Unfortunately, not all workplace technology is created equal.
In fact, a May survey from Harvard Business Review Analytics Services found that nearly four in 10 respondents said their technology systems make work harder, not easier. That means wasted time and money spent on a tool that created more problems than it solved.
So, how can employers in the medical sales industry avoid these costly mistakes? The key is having a checklist to consult when researching workplace tech.
Here are four things to consider:
1. Does it create or reduce steps?
Every medical sales company has its own processes. While technology should make these methods simpler, not every tool will mesh with how your team works. Depending on the user interface, some tools might actually add steps to employees’ processes.
Luckily, most software offers a free trial period before you have to commit to the product. Take advantage of this time by having a few employees try out the platform. Track their performance during the timeframe and compare it to other team members who were still doing things the old way. If the new tech didn’t improve employee effectiveness, it’s not a good match for your organization.
Also, survey employees about their experience with the technology. Get their opinions about how it affects their job. It is possible for tech to make certain tasks so simple that they become monotonous. If that’s the case, using the tool in the long-run will hurt employee engagement and won’t be worth the investment.
2. Will it become outdated quickly?
There’s nothing worse than purchasing a software, getting all employees on board, and then finding out a better option was just released. Then you’re stuck with an inferior product. Unfortunately, workplace technology evolves so quickly that it can be difficult to keep up with the changes.
When you’re researching your options, always ask if the company is about to release any new updates. Even if the current product doesn’t meet the needs of your medical sales staff, there might be a new version coming out in a month that’s perfect. Waiting for the right, up-to-date choice is always better than choosing something that will soon be obsolete.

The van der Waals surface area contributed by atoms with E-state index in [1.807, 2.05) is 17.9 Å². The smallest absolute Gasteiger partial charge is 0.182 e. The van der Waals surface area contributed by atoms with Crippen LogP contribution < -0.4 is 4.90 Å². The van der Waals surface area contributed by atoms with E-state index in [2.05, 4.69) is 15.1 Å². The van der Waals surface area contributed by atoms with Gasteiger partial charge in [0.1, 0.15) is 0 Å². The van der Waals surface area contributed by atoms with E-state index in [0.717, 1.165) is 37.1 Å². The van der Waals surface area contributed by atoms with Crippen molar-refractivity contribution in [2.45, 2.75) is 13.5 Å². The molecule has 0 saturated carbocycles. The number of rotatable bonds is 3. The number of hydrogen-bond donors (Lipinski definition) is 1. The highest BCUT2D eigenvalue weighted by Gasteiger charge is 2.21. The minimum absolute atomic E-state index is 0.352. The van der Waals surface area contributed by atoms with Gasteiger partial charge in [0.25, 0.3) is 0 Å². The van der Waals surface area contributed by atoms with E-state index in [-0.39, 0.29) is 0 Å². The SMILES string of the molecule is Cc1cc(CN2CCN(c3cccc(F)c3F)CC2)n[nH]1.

3. What is the learning curve?
Unfortunately, not all tech tools are intuitive. Chances are they were developed by engineers who are unfamiliar with the medical sales industry. As a result, employees need to re-learn how they work. This means long periods of time when the entire team isn’t operating optimally.
All workplace tech should play a part in increasing your company’s success. Before purchasing any new tool, set expectations about when you want to see a return on investment. Start by thinking about when is an acceptable time for the aid of the tool to increase productivity enough to cover its own cost.
Then, check in with employees who were part of the tech’s trial. Ask them how long it will take before they master the new software. If they estimate it will take longer than your break-even deadline, search for another option.
4. How will it help reps improve their daily sales?
This is a simple, yet often overlooked aspect of buying workplace tech. As you know, a good salesperson can make anything seem fantastic. But that doesn’t mean your company actually needs it.
For example, there are many wonderful platforms that help teams organize their projects and tasks. If your sales reps work independently, there’s no reason for them to share their to-do lists with the rest of the team. It doesn’t help them sell more; it just adds an unnecessary step.
To properly assess the tool, make sure you understand your reps’ methods. If you assume they go about sales a certain way, you’ll be looking for tech that solves problems they probably don’t have.
Instead, have your reps walk you through their typical day. Ask them what challenges they’d like to address. Then you can better evaluate different workplace tech.
What are some other considerations for medical sales companies looking for workplace tech? Share in the comments!